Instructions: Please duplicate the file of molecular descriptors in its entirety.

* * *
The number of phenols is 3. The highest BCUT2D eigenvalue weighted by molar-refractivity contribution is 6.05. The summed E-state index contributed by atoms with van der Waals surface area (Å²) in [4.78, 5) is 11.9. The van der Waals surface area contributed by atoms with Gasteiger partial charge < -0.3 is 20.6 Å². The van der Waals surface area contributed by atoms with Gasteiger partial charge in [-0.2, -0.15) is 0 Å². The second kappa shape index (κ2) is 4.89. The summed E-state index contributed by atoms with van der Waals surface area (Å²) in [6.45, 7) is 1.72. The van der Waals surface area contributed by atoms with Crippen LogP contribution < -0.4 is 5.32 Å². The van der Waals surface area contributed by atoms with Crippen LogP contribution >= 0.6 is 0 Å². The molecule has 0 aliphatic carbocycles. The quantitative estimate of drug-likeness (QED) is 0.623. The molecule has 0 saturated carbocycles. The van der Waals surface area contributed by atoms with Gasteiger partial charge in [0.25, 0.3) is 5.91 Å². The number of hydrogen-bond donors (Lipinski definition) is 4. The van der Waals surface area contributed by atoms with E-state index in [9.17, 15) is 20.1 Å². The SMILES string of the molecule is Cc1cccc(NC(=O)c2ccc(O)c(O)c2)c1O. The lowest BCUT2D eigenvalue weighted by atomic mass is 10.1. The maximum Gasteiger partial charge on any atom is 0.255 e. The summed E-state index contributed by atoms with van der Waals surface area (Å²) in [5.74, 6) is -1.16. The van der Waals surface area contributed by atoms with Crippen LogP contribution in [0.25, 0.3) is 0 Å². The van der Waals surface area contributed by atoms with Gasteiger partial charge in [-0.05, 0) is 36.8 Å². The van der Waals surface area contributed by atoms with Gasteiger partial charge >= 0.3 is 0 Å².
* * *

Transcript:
The number of phenols is 3. The highest BCUT2D eigenvalue weighted by molar-refractivity contribution is 6.05. The summed E-state index contributed by atoms with van der Waals surface area (Å²) in [4.78, 5) is 11.9. The van der Waals surface area contributed by atoms with Gasteiger partial charge < -0.3 is 20.6 Å². The van der Waals surface area contributed by atoms with Gasteiger partial charge in [-0.2, -0.15) is 0 Å². The second kappa shape index (κ2) is 4.89. The summed E-state index contributed by atoms with van der Waals surface area (Å²) in [6.45, 7) is 1.72. The van der Waals surface area contributed by atoms with Crippen LogP contribution < -0.4 is 5.32 Å². The van der Waals surface area contributed by atoms with Crippen LogP contribution >= 0.6 is 0 Å². The molecule has 0 aliphatic carbocycles. The quantitative estimate of drug-likeness (QED) is 0.623. The molecule has 0 saturated carbocycles. The van der Waals surface area contributed by atoms with Gasteiger partial charge in [0.25, 0.3) is 5.91 Å². The number of hydrogen-bond donors (Lipinski definition) is 4. The van der Waals surface area contributed by atoms with E-state index in [9.17, 15) is 20.1 Å². The SMILES string of the molecule is Cc1cccc(NC(=O)c2ccc(O)c(O)c2)c1O. The lowest BCUT2D eigenvalue weighted by atomic mass is 10.1. The maximum Gasteiger partial charge on any atom is 0.255 e. The summed E-state index contributed by atoms with van der Waals surface area (Å²) in [5.74, 6) is -1.16. The van der Waals surface area contributed by atoms with Crippen LogP contribution in [0.25, 0.3) is 0 Å². The van der Waals surface area contributed by atoms with Gasteiger partial charge in [-0.05, 0) is 36.8 Å². The van der Waals surface area contributed by atoms with Gasteiger partial charge >= 0.3 is 0 Å².